Humayun Khan (soldier)
Humayun Saqib Muazzam Khan (9 September 1976 – 8 June 2004) was a United States Army officer who was killed by a suicide attack near Baqubah, Iraq during the Iraq War. He came to national attention in the United States during the 2016 presidential campaign as an example of a Muslim American soldier who sacrificed his life for his country.
|Died||8 June 2004 (aged 27)|
|Cause of death||Car bombing|
|Resting place||Arlington National Cemetery|
Arlington Co., Virginia, US
|Alma mater||University of Virginia (2000)|
|Parent(s)||Khizr and Ghazala Khan|
|Branch||United States Army|
|Unit||1st Infantry Division|
Born in the United Arab Emirates to Pakistani parents, Khan moved to the U.S. with his family as a young boy. He attended the University of Virginia as a member of the Army Reserve Officers' Training Corps. Upon graduating in 2000, Khan was commissioned as a second lieutenant and entered active-duty service. By 2004, he had been promoted to captain and deployed with his unit for the Iraq War. On June 8, 2004, he was killed in a suicide attack and posthumously awarded the Purple Heart and the Bronze Star Medal. During the 2016 Democratic National Convention, his parents stood at the lectern and delivered a speech condemning then-U.S. presidential candidate Donald Trump's statements on Muslims.
On 9 September 1976, Humayun Saqib Muazzam Khan was born in Dubai to Khizr and Ghazala Khan, who originate from Punjab, Pakistan. They moved to the United States in 1980 and Humayun grew up in Silver Spring, Maryland. As a young child, Khan read extensively about Thomas Jefferson. In high school, he taught swimming to disabled children. Khan graduated from John F. Kennedy High School in 1996, and the University of Virginia in 2000. At the University of Virginia, Khan joined the university's Army Reserve Officers' Training Corps.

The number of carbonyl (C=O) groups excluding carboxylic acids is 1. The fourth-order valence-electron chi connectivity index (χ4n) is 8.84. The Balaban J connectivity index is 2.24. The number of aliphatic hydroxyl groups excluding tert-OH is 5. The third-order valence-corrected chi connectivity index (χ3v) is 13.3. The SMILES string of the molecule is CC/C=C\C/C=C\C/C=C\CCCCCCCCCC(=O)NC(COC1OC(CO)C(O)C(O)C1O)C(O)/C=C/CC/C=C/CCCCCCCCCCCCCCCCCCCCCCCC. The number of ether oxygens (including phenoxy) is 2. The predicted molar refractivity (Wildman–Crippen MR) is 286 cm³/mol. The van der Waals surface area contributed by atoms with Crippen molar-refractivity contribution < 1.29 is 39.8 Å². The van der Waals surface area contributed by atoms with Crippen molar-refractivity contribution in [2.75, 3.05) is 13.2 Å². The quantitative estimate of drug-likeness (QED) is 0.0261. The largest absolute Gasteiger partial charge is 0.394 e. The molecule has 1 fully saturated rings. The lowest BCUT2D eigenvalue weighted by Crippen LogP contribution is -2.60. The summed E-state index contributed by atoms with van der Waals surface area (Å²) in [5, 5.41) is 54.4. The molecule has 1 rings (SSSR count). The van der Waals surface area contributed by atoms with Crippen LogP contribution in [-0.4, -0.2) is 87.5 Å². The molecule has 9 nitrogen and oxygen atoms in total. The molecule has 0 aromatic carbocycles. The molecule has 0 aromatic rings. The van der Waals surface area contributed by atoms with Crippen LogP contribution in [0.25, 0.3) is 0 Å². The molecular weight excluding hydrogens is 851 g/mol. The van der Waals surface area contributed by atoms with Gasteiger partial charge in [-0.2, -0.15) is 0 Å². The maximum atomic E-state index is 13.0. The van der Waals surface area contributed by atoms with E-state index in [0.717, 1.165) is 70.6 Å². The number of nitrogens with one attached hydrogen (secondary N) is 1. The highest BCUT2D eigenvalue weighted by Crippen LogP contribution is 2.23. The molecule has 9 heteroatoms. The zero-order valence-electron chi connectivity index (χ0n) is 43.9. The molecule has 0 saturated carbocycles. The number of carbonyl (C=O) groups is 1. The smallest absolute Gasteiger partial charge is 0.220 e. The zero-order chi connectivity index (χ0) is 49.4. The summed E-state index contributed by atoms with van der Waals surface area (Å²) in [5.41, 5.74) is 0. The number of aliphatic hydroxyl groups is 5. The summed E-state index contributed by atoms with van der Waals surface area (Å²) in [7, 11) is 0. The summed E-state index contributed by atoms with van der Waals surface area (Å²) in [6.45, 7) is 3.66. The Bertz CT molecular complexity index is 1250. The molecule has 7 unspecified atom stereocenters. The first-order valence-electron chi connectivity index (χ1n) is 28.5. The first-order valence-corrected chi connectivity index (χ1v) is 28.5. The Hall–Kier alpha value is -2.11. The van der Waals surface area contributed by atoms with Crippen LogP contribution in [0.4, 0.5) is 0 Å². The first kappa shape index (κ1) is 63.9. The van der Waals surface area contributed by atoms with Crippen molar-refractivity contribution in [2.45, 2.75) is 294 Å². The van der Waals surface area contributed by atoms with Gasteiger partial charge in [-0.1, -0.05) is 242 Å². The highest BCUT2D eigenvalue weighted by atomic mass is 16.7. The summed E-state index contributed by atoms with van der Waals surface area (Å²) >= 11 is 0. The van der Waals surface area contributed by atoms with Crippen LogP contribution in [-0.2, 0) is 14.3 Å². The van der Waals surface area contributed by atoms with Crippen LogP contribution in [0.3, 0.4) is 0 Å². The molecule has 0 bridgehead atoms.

Khan joined the United States Army and had planned on becoming a military lawyer. According to his father, one of his personal heroes was Arizona senator and former prisoner of war John McCain. Khan achieved the rank of captain. In 2004, Khan was assigned to the Headquarters and Headquarters Company of the 201st Forward Support Battalion, 1st Infantry Division in Vilseck, Germany.
On 8 June 2004, 120 days into his tour of duty in Iraq, Khan was inspecting a guard post near Baqubah when a suspicious taxicab began approaching quickly. Ordering his subordinates away, Khan ran toward the vehicle and was killed when the bomb in it exploded. The car detonated before it could reach the installation gates or the nearby mess hall where hundreds of soldiers were eating. The blast also killed the two occupants of the vehicle and two Iraqi bystanders.
On 15 June, Khan was buried at Arlington National Cemetery. His grave became a frequent destination for visitors to Arlington National Cemetery, who left flowers, US flags, and letters of support.
The first University of Virginia graduate to die in combat since the Vietnam War, Khan was honored by two university ceremonies. Khan was also posthumously awarded the Bronze Star Medal and the Purple Heart. Khan was also honored by the Virginia General Assembly, which passed a resolution noting "with great sadness the loss of a courageous and patriotic American." In December 2015, Hillary Clinton, a presidential candidate in the 2016 United States presidential election, spoke about Khan's service praising him as "the best of America". In 2018, Representative Tom Garrett introduced a bill that would name a Charlottesville, Virginia post office after Khan. Both houses of the 115th United States Congress unanimously passed the bill, and President Trump signed it into law on 21 December 2018. A joint statement by the senators from Virginia Tim Kaine and Mark Warner said, "With the dedication of [the Captain Humayun Khan Post Office], we're showing the Khan family that we're forever grateful for his service and sacrifice for our country". The post office was officially renamed on 9 September 2019 during a ceremony attended by Kaine and other politicians.